You can employ the same strategy in your working life by noticing the language you use in thinking about things that already interest you—How…? Why…? I wonder…?—and drawing on it when you need to become curious. Then take just one step to answer a question you’ve asked yourself: Read an article, query an expert, find a teacher, join a group—whatever feels easiest.

Changing Your Inner Narrative

 

Wednesday, March 8th, 2017

COMPLETE MATH at NCTM and VCTM

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Suh, J.M., Birkhead, S., Baker, C., Frank, T., Seshaiyer, P. (April, 2017) Examining Coaching Structures that Supported Mathematics Teacher Learning. Presented at National Council of Teachers of Mathematics, San Antonio, TX.

Suh, J.M. & Matson, K. (April, 2017). Mobilizing Teachers as Researchers to Promote an Innovative Classroom Practice of Implementing Mathematical Modeling in the Elementary Grades. Presented at the annual meeting of the American Educational Research Association Conference, San Antonio, TX.

Gallagher, M.A. & Suh, J.M. (April, 2017) Learning to Notice Ambitious Mathematics Instruction Through Cycles of Structured Observation and Reflection. AERA, San Antonio, TX.

Modeling Mathematics Ideas to Enhance Productive Disposition towards Mathematics- New! – “Family of Problems” This session will focus on implementing Modeling Mathematics Ideas to develop students’ math understanding and productive disposition towards mathematics. The workshop will engage teachers and math leaders in meaningful mathematical tasks called a “Family of Problems” that focus on algebraic and proportional reasoning, data analysis, and problem solving. Participants will also discuss the important teaching and assessment strategies that are used with this problem-based learning approach. We will share our framework for building Strategic Competence and Productive Dispositions through Modeling Mathematical Ideas including the application of mathematics for 1) problem solving; 2) problem posing; 3) mathematical modeling; 4) the flexible use of representational models, tools, technology and manipulatives to solve problems and communicate mathematical understanding; and 5) the deep understanding of conceptual models critical to understanding a specific mathematics topic. We will also share a series of classroom tested teacher-designed problem tasks called the “Family of Problems” which are rich tasks that have a related mathematics concept. • Jennifer Suh, jsuh4@gmu.edu, George Mason University, Fairfax, VA • Padhu Seshaiyer, George Mason University, Fairfax, VA • Patti Freeman • Linda Gillenillen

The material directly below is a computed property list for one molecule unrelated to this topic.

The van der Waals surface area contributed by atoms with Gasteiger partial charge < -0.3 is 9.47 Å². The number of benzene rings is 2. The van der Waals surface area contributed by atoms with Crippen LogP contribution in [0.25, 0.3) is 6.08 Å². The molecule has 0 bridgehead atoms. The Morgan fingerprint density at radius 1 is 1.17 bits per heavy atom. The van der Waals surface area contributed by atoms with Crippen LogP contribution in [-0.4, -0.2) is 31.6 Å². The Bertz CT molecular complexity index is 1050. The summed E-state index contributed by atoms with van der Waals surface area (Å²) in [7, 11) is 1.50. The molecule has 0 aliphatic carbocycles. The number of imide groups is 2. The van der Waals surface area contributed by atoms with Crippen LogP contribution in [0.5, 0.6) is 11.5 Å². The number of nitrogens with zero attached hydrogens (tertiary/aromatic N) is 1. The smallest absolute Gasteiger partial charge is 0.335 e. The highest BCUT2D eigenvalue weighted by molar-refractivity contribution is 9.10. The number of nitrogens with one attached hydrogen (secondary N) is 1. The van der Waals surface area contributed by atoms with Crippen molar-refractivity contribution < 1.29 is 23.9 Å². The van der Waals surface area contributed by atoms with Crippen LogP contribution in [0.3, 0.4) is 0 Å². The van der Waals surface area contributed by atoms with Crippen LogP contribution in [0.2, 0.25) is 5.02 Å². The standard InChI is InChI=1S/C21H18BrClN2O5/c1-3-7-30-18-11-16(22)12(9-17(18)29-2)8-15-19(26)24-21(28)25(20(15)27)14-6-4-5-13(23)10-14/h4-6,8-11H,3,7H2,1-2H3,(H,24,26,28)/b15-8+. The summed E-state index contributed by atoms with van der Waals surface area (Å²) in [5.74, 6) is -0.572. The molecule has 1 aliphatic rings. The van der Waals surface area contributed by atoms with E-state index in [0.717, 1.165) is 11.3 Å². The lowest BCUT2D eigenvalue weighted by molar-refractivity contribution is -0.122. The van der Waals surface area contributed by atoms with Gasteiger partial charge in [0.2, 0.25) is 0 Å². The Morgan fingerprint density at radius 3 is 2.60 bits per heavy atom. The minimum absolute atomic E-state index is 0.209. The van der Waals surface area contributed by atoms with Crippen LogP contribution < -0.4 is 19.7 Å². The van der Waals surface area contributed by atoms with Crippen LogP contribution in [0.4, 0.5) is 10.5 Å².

Making Instructional Shifts: Targeted Professional Development on Coaching Mathematics teacher leaders will share their experiences as co-facilitators with George Mason University instructors for lesson study with small teams of K-12 teachers enacting rich mathematics tasks. Participants will draw from the coaches’ challenges and celebrations as they engage in activities to envision instructional shifts in their schools. • Courtney Baker, cbaker@gmu.edu, George Mason University, Fairfax, VA • Terrie Galanti, George Mason University, Fairfax, VA • Alyson Eaglen • Jenny Clovis • Bonnie Krajeski • Amy Miknis • Jennifer Suh, jsuh4@gmu.edu, George Mason University, Fairfax, VA • Padmanabhan Seshaiyer, pseshaiy@gmu.edu, George Mason University, Fairfax, VA • Toya Frank, tfrank4@gmu.edu, George Mason University, Fairfax, VA

https://docs.google.com/presentation/d/1yHgwihCqeSzXGdM6HX66euuV6haihvJrUvNNWXbZhSw/edit?usp=sharing

Broadening Participation for English Learners in Mathematics We will present an assets-based approach for teaching mathematics to English language learners (ELLs) that was the guiding framework of a summer workshop and follow-up lesson stud for teachers’ grades 5-9 on rational numbers and proportional reasoning. This approach challenges educators to broaden their understanding of what it means to communicate mathematically. It also challenges the idea that vocabulary acquisition must precede deep mathematical thinking. Teachers in the session will have the opportunity to experience instructional scaffolds for ELLs based on contemporary research from experts in ELL and mathematics education. These scaffolds help to reduce cognitive overload while maintaining high cognitive demand as students productively struggle with challenging mathematical tasks. All examples will be presented in the context of rational numbers and proportional reasoning. The faculty, teachers, and coaches from the summer/fall workshop and subsequent lesson study will present how they used this approach in their schools, the instructional shifts they observed, the challenges they faced, and the advantages of teaching mathematics to ELLs using this approach. • Toya Frank, tfrank4@gmu.edu, George Mason University, Fairfax, VA • Rachelle Farmer – Fairfax County PS, VA • Abhilasha Tripathi – Prince William County PS, VA • Jennifer Suh, jsuh4@gmu.edu, George Mason University, Fairfax, VA • Courtney Baker, cbaker@gmu.edu, George Mason University, Fairfax, VA • Padmanabhan Seshaiyer, pseshaiy@gmu.edu, George Mason University, Fairfax, VA